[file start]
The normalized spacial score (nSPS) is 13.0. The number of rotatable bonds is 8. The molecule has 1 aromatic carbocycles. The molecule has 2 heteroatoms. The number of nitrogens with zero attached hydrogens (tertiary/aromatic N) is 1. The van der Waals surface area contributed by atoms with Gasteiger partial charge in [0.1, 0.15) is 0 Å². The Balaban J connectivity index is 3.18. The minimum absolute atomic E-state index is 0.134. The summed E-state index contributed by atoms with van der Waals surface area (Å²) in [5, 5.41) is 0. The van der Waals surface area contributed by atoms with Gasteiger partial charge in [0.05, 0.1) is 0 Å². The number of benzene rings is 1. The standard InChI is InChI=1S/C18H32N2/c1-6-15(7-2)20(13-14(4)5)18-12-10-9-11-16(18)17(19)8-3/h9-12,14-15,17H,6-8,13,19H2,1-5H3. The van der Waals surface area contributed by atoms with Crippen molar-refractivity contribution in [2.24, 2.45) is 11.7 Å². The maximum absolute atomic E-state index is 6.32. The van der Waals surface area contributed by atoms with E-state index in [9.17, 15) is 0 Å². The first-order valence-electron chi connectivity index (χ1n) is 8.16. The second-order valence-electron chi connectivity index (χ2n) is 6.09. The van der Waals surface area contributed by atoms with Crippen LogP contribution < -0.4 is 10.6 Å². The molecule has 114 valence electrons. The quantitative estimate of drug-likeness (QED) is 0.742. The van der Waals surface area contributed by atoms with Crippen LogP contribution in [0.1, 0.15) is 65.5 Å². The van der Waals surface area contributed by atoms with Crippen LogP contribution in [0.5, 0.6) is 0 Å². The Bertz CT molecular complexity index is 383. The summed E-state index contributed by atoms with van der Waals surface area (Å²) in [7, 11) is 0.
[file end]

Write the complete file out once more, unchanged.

The normalized spacial score (nSPS) is 13.0. The number of rotatable bonds is 8. The molecule has 1 aromatic carbocycles. The molecule has 2 heteroatoms. The number of nitrogens with zero attached hydrogens (tertiary/aromatic N) is 1. The van der Waals surface area contributed by atoms with Gasteiger partial charge in [0.1, 0.15) is 0 Å². The Balaban J connectivity index is 3.18. The minimum absolute atomic E-state index is 0.134. The summed E-state index contributed by atoms with van der Waals surface area (Å²) in [5, 5.41) is 0. The van der Waals surface area contributed by atoms with Gasteiger partial charge in [0.05, 0.1) is 0 Å². The number of benzene rings is 1. The standard InChI is InChI=1S/C18H32N2/c1-6-15(7-2)20(13-14(4)5)18-12-10-9-11-16(18)17(19)8-3/h9-12,14-15,17H,6-8,13,19H2,1-5H3. The van der Waals surface area contributed by atoms with Crippen molar-refractivity contribution in [2.24, 2.45) is 11.7 Å². The maximum absolute atomic E-state index is 6.32. The van der Waals surface area contributed by atoms with E-state index in [9.17, 15) is 0 Å². The first-order valence-electron chi connectivity index (χ1n) is 8.16. The second-order valence-electron chi connectivity index (χ2n) is 6.09. The van der Waals surface area contributed by atoms with Crippen LogP contribution < -0.4 is 10.6 Å². The molecule has 114 valence electrons. The quantitative estimate of drug-likeness (QED) is 0.742. The van der Waals surface area contributed by atoms with Crippen LogP contribution in [0.1, 0.15) is 65.5 Å². The van der Waals surface area contributed by atoms with Crippen LogP contribution in [0.5, 0.6) is 0 Å². The Bertz CT molecular complexity index is 383. The summed E-state index contributed by atoms with van der Waals surface area (Å²) in [7, 11) is 0.